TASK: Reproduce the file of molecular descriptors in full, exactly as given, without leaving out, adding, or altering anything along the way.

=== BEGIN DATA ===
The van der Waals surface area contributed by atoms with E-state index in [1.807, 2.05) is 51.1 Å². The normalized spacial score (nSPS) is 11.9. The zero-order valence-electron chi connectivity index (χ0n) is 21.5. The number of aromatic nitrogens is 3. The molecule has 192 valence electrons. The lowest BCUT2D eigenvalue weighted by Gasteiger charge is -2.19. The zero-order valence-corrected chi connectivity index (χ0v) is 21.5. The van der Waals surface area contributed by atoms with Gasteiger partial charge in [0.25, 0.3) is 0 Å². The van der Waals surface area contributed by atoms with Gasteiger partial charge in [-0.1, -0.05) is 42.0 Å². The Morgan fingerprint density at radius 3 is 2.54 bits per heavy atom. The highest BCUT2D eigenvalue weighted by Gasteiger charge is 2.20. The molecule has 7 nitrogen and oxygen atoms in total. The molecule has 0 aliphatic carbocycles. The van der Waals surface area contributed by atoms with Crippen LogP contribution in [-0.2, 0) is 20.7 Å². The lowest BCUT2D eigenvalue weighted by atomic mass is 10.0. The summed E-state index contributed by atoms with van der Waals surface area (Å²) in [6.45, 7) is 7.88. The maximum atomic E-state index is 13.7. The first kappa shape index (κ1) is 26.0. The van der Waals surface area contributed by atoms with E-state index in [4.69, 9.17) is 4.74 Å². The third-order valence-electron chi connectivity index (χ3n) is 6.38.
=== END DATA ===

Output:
The van der Waals surface area contributed by atoms with E-state index in [1.807, 2.05) is 51.1 Å². The normalized spacial score (nSPS) is 11.9. The zero-order valence-electron chi connectivity index (χ0n) is 21.5. The number of aromatic nitrogens is 3. The molecule has 192 valence electrons. The lowest BCUT2D eigenvalue weighted by Gasteiger charge is -2.19. The zero-order valence-corrected chi connectivity index (χ0v) is 21.5. The van der Waals surface area contributed by atoms with Gasteiger partial charge in [0.25, 0.3) is 0 Å². The van der Waals surface area contributed by atoms with Gasteiger partial charge in [-0.1, -0.05) is 42.0 Å². The Morgan fingerprint density at radius 3 is 2.54 bits per heavy atom. The highest BCUT2D eigenvalue weighted by Gasteiger charge is 2.20. The molecule has 7 nitrogen and oxygen atoms in total. The molecule has 0 aliphatic carbocycles. The van der Waals surface area contributed by atoms with Crippen LogP contribution in [-0.2, 0) is 20.7 Å². The lowest BCUT2D eigenvalue weighted by atomic mass is 10.0. The summed E-state index contributed by atoms with van der Waals surface area (Å²) in [6.45, 7) is 7.88. The maximum atomic E-state index is 13.7. The first kappa shape index (κ1) is 26.0. The van der Waals surface area contributed by atoms with E-state index in [4.69, 9.17) is 4.74 Å². The third-order valence-electron chi connectivity index (χ3n) is 6.38.